Parkinson’s UK, the largest charitable institution studying and researching Parkinson’s, has launched a £1.2 million first-ever clinical trial on the possible effectiveness of CBD in treating or alleviating Parkinson’s symptoms. The study will extend over four years and will be a double-blind, placebo-controlled study.
In particular, researchers specifically want to evaluate the benefits of CBD in treating the psychosis, hallucinations, and delusions associated with Parkinson’s. Moreover, researchers want to see whether administering CBD at the early stages of Parkinson’s when the psychosis symptoms appear, can delay the development of the condition.
If CBD can delay or alleviate the decreased motor movement associated with Parkinson’s, it would mean a vast improvement in the quality of life for millions.
CBD for pets
A 2016 small study showed the CBD had positive effects on dogs with osteoarthritis or epilepsy. The researcher who undertook this study was given a $350,000 grant from the American Kennel Club to start a study specifically examining the effectiveness of CBD for epilepsy in treatment-resistant dogs.
Another study, conducted in 2018, showed that osteoarthritic dogs taking CBD displayed a significant decrease in canine brief pain inventory and an increase in Hudson activity scores without side effects. The study concluded that taking CBD could increase comfort and ability in osteoarthritic dogs.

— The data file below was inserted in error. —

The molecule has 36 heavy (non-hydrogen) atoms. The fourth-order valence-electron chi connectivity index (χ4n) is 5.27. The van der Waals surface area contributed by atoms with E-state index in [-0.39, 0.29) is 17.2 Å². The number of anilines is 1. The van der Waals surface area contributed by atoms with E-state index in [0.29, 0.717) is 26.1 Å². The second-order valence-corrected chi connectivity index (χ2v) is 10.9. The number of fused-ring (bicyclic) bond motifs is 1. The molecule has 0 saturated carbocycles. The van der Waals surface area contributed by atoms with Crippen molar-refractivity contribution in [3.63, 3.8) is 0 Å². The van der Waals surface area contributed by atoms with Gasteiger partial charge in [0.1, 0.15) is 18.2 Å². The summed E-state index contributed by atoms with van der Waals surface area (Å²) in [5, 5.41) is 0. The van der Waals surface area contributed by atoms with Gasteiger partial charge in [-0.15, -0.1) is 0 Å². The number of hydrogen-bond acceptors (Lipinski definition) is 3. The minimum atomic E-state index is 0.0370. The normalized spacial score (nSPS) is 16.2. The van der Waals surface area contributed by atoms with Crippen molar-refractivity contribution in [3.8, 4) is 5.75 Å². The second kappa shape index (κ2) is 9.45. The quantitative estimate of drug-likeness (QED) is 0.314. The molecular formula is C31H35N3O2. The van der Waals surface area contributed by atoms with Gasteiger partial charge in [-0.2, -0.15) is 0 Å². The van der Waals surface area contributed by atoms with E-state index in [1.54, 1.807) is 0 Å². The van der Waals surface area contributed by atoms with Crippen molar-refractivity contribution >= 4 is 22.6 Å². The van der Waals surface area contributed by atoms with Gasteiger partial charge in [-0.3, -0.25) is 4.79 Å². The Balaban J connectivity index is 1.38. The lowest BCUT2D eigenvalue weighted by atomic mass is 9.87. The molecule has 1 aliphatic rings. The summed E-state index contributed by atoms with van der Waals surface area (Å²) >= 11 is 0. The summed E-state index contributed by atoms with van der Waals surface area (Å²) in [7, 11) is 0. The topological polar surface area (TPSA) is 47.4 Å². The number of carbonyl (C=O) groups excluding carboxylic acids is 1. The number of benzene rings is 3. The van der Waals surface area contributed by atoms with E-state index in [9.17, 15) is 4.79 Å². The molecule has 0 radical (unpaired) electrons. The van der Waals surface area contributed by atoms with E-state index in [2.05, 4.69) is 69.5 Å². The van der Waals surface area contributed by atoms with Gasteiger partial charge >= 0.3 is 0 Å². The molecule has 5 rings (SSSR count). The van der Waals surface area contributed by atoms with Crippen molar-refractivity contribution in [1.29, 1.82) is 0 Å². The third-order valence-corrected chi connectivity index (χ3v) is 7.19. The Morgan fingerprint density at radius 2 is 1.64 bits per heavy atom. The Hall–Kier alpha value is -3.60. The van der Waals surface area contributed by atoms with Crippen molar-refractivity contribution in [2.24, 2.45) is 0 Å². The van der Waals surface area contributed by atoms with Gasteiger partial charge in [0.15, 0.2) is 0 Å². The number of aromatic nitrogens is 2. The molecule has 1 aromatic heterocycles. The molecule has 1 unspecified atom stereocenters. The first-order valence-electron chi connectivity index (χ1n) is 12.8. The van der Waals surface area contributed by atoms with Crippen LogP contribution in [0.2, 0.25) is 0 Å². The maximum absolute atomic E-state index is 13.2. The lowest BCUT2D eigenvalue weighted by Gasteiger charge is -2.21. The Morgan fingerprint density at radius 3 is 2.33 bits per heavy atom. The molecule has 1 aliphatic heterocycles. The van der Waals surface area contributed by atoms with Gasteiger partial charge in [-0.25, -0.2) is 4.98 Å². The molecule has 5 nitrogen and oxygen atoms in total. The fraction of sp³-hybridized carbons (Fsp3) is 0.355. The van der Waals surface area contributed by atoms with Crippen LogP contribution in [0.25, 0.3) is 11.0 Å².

A 2019 study on the effects of CBD on epileptic dogs stated that dogs had a reduction in the number of seizures when taking CBD and their anti-epileptic medicine. But dogs in the placebo group also showed a decrease in symptoms, therefore the study concluded that more research is necessary.
A study undertaken by the Beckley/Exeter Cannabis Centre at the University of Exeter is investigating the potential of CBD in tobacco cessation.
This study is also researching other cannabinoids, apart from CBD, and their potential in treating various diseases and conditions.
The growing interest in CBD and its speculated health benefits are leading the medical community and researchers into studying the real effects of CBD on various illnesses, conditions, and diseases.
The fact that we have an endocannabinoid system that interacts with CBD has triggered the interest of the medical community in researching CBD and its potential. However, it’s still too early to reach any definitive conclusions.
Many studies show promising results. However, the trials need to be undertaken on a grand-scale and long-term basis on human patients. The dosages, forms of administration, and other important aspects have to be carefully appraised. Only then will there be no variations or differentiations that could skew the results.
Until such scientific evidence is available, the market of CBD nutritional supplements should be regulated because the CBD products currently available on the high street are often mislabelled.
In the meantime, consumers of CBD should be careful about any extravagant claims CBD manufacturers present. Remember that there is no clear and definitive scientific proof of CBD’s medical benefits yet, with the exception of CBD for particular epilepsy conditions.
If you wish to try CBD, remember to consult your doctor first, as CBD can interact with certain conditions or medication. Also, you may need your doctor’s help to determine the right CBD dosage for you. Finally, not all CBD products are the same. You can read some tips on how to choose a trustworthy CBD provider here.